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Can people be 'inoculated' against false news?

‘Prebunking’ involves innoculating people with weaker doses of misinformation in a safe space in order to strenghten their ability to spot it in the wild.

Image: Alamy

CORRECTING A LIE can be as straightforward as telling the truth -  but one pandemic and a ‘post-fact’ Trump presidency later means we know it’s not always that simple. 

Factchecks and debunks (written by the likes of us here at The Journal) have long been relied upon as one of the main defensive tools against bad information.

If false news appears, whether it’s a comment in the Dáil or a story shared on social media, factcheckers get into the nitty-gritty to not only correct the record but show their working to prove why the ‘fact’ is or isn’t true. 

But that work takes a while. Research shows tweets containing false rumours spread faster than true rumours and that it takes around 13 hours for false information to be factchecked.

It’s not a perfect science either. Debunking claims takes time and money which means the amount of misinformation can often outstrip factcheckers’ abilities to address it all.  

There are arguments in the academic community that factchecking can even have a backfiring effect, where people end up believing the mistruth because the debunk repeats the claim which then gets implanted in people’s memories (note: a 2020 study says it doesn’t). 

Recent research from Australia says in cases where politician statements are put to the test, factchecks can actually erode trust in traditional news media.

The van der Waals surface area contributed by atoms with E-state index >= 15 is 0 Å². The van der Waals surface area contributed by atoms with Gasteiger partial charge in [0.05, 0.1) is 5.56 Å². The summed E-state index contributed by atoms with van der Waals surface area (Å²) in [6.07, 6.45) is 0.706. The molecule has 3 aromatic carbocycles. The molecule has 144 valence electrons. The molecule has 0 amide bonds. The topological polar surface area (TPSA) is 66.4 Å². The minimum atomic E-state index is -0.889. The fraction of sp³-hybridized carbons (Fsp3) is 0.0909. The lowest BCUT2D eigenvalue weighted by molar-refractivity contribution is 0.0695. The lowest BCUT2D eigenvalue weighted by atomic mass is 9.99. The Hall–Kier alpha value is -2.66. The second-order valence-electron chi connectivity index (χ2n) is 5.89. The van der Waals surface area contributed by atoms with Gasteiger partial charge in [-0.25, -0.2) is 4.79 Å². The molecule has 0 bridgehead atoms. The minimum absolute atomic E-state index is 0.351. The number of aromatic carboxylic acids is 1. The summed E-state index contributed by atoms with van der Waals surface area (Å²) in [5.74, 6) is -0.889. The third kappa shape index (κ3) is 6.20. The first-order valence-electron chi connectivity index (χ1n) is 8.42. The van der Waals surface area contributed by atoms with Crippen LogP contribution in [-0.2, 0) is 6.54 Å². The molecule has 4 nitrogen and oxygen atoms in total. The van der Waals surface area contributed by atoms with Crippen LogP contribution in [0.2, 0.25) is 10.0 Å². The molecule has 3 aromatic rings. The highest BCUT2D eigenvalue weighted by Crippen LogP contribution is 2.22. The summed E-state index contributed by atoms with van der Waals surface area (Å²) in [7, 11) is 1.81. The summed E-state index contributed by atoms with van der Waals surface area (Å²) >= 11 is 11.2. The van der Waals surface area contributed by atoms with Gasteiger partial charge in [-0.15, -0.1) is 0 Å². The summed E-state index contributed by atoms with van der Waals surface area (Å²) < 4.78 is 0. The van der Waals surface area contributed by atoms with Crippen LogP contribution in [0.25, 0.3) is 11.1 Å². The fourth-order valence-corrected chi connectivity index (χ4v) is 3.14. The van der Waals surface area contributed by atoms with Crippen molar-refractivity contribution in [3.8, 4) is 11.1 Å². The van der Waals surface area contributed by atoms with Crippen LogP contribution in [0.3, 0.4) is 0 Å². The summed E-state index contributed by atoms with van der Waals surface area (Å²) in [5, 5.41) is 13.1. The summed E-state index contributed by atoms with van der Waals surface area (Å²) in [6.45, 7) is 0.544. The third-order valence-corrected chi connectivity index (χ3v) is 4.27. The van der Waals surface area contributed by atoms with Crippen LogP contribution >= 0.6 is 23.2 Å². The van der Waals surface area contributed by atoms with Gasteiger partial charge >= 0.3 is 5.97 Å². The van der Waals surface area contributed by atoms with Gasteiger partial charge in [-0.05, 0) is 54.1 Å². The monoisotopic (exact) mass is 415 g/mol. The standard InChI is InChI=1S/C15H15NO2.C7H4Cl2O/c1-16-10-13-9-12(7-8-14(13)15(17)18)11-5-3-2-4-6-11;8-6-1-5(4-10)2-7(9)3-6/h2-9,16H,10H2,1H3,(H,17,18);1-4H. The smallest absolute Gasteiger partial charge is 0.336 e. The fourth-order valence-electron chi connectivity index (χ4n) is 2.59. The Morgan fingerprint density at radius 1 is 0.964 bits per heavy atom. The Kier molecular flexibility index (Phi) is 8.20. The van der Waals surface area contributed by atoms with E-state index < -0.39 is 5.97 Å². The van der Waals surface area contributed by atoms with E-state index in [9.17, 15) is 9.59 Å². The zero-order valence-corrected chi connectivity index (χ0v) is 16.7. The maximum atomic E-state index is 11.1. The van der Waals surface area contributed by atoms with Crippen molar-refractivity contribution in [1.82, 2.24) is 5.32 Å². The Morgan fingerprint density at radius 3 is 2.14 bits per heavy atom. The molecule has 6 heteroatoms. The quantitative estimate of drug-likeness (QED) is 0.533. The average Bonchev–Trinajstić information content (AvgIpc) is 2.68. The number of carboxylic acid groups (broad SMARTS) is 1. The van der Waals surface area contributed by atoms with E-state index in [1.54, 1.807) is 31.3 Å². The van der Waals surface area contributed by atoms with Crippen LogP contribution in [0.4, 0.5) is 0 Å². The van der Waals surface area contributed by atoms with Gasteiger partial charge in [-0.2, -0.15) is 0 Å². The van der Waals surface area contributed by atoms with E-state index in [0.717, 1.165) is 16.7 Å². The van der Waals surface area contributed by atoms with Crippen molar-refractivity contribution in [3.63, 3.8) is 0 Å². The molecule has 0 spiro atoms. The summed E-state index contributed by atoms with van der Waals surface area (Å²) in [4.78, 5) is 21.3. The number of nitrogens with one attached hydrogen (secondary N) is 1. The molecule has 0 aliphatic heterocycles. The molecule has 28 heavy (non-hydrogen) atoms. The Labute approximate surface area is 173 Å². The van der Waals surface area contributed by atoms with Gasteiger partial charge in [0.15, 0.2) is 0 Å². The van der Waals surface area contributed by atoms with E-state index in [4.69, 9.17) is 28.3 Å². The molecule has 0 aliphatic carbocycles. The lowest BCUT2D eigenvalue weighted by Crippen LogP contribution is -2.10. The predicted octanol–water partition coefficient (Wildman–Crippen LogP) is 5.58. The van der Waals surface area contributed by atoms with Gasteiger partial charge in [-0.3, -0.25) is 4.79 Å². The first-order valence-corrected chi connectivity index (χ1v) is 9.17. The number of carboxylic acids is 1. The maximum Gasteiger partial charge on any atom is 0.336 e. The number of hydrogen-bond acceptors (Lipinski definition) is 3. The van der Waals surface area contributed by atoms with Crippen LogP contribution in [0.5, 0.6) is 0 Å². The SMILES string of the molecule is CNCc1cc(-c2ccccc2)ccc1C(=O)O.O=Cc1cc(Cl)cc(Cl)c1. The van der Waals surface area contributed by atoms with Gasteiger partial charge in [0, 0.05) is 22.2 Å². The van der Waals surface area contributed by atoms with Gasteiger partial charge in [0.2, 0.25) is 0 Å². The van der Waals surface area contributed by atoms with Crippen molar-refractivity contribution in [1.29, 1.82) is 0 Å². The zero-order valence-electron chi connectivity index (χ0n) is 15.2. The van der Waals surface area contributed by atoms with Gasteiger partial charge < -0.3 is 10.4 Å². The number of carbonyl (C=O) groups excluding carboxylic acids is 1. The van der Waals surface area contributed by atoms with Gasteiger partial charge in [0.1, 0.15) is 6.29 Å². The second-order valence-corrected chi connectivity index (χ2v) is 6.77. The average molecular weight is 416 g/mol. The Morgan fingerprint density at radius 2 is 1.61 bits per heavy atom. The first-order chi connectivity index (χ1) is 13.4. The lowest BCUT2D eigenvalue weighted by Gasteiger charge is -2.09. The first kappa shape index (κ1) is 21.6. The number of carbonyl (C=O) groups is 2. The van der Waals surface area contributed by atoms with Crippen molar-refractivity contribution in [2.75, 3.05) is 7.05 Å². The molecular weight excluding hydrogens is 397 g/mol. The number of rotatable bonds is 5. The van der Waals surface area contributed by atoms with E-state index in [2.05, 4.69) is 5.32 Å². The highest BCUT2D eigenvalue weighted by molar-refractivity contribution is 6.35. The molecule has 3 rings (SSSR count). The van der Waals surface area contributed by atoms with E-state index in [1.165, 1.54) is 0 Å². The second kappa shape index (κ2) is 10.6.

If a politician’s statement was reported in a news story, the news story ‘itself suffers the loss of public trust’ despite the politician being the one who made the inaccurate statement, according to researchers.

The conflict in Ukraine has seen a parallel information battle take place online with the trusted factcheck formula weaponised to spread the very thing it is meant to fight – disinformation.

The Russian website WarOnFakes.com claims that it is debunking claims about civilian attacks and suspected war crimes, but is actually itself spreading disinformation. 

So is there another way to win the fight against disinformation if the tools being used don’t always do exactly what’s needed? Are there other options? 

Prebunking is the solution being floated by some academics and policy makers, a prophylactic measure that protects people from misinformation before they see it. 

The idea is to prime people to spot dodgy-sounding information off the bat to stop it spreading. This solution is grounded in inoculation theory, according to Sander van der Linden.

zt0EIoFW_400x400 Dr Sander van der Linden, University of Cambridge professor Source: Twitter